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UNITED STATES v. CASTELLANO

November 11, 1975

UNITED STATES OF AMERICA
v.
PAUL CASTELLANO, a/k/a "Big Paul", PAUL F. CASTELLANO, a/k/a "Little Paul", ANGELO SCARPULLA, FRANK GUGLIELMINI, JOSEPH CASTELLANO, FRANK GRANATO, ROBERT HERKO, VICTOR LI PARI and ROBERT DE PRIZIO, Defendants



The opinion of the court was delivered by: BARTELS

BARTELS, District Judge.

 This fourteen-count indictment charges in count one all nine defendants, Paul Castellano, Paul F. Castellano, Angelo Scarpulla, Frank Guglielmini, Joseph Castellano, Frank Granato, Robert Herko, Victor Li Pari and Robert De Prizio, with conspiracy to violate 18 U.S.C. § 1962(c) in violation of 18 U.S.C. § 1962(d), and charges in count two defendants Paul Castellano, Paul F. Castellano, Scarpulla and Joseph Castellano with actual violation of § 1962(c). The charges in both counts are predicated upon an alleged association of the defendants with a group of individuals, including the defendants, engaged in loaning money at usurious interest rates and collecting unlawful debts, the activities of which affected interstate commerce.

 All defendants have joined in a motion (1) to dismiss counts one and two of the indictment on the ground that the acts alleged therein do not constitute a violation of 18 U.S.C. § 1962, or, in the alternative, that if the statute is applicable to the facts alleged in the indictment, § 1962 is unconstitutional since it fails to give fair notice of prohibited conduct, and (2) for severance of counts three through fourteen on the ground that joinder is prejudicial.

 I

 Defendants contend that 18 U.S.C. § 1962(c) is specifically directed to the infiltration of racketeers into a legitimate enterprise and not an illegitimate one such as extending credit at usurious interest rates as charged in the indictment, and hence is not applicable to the facts alleged in the indictment. In support of their position defendants cite numerous portions of House and Senate Committee reports and cases which speak in terms of infiltration of a legitimate business. See e.g., 1970 U.S. Code Cong. & Adm. News 4033; United States v. Amato, 367 F. Supp. 547, 549 (S.D.N.Y. 1973). In opposition the Government contends that the plain meaning of the statute includes illegitimate as well as legitimate enterprises.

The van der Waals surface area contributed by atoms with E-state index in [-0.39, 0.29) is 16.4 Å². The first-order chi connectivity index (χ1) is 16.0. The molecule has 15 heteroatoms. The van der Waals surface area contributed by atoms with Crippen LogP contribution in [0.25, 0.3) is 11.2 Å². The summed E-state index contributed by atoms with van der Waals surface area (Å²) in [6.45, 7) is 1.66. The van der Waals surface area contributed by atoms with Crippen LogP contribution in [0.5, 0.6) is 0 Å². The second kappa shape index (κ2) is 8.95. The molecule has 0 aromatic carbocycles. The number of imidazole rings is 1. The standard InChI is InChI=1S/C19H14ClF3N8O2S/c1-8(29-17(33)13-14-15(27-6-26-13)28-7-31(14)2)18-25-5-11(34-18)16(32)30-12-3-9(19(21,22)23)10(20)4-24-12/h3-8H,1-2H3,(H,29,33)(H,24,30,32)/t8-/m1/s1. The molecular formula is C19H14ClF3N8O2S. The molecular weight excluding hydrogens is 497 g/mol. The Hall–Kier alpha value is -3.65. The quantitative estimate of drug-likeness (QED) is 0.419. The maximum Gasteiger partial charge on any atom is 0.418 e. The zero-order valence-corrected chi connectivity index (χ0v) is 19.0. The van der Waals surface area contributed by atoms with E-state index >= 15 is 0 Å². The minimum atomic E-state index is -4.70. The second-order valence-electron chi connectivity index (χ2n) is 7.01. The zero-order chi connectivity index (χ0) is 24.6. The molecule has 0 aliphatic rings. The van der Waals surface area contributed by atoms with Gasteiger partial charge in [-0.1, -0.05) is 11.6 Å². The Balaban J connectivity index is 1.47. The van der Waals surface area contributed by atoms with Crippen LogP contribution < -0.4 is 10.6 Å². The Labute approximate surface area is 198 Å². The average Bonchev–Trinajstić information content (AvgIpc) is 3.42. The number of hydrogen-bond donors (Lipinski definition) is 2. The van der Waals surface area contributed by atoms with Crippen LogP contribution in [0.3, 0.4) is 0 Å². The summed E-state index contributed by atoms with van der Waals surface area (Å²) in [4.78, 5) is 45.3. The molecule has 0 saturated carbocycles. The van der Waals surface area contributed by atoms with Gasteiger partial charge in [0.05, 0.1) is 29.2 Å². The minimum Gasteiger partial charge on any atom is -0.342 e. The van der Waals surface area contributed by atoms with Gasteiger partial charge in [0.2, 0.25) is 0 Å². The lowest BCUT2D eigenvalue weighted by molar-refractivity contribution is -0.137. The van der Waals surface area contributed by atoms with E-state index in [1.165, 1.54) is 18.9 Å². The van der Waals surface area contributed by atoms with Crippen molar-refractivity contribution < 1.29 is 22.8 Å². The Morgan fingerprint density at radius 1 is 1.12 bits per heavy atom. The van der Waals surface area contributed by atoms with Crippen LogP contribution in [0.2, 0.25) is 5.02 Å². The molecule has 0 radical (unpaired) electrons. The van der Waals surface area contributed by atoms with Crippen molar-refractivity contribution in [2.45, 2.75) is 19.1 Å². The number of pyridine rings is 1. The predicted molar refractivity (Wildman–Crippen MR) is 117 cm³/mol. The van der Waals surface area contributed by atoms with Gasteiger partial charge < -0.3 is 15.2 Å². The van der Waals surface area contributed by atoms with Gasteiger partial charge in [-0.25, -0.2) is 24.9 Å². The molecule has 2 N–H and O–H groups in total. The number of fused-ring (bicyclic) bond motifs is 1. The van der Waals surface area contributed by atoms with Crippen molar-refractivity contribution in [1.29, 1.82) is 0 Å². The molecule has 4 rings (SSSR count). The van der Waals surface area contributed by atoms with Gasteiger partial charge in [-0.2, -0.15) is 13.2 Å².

Section 1962(c) of Title 18 of the United States Code was enacted as part of the Organized Crime Control Act of 1970, P.L. 91-452, 84 Stat. 922, 1970 U.S. Code Cong. & Adm. News 1073, and provides that:

 
"It shall be unlawful for any person employed by or associated with any enterprise engaged in, or the activities of which affect, interstate or foreign commerce, to conduct or participate, directly or indirectly, in the conduct of such enterprise's affairs through a pattern of racketeering activity or collection of unlawful debt."

 The basic purpose of the Organized Crime Control Act of 1970 was "to seek the eradication of organized crime in the United States by strengthening the legal tools in the evidence-gathering process, by establishing new penal prohibitions, and by providing enhanced sanctions and new remedies to deal with the unlawful activities of those engaged in organized crime." 1970 U.S. Code Cong. & Adm. News 1073. See also, Iannelli v. United States, 420 U.S. 770, 95 S. Ct. 1284, 1294, 43 L. Ed. 2d 616 (1975). In addition to prohibiting the conduct or participation in an enterprise's affairs as provided in § 1962(c), Congress proscribed the use of money derived from racketeering activities for the purpose of acquiring an interest or control in an enterprise [18 U.S.C. § 1962(a)], the acquiring of an interest or control in an enterprise through a pattern of racketeering or through the collection of an unlawful debt [18 U.S.C. § 1962(b)], and conspiracy to commit any of the above [18 U.S.C. § 1962(d)].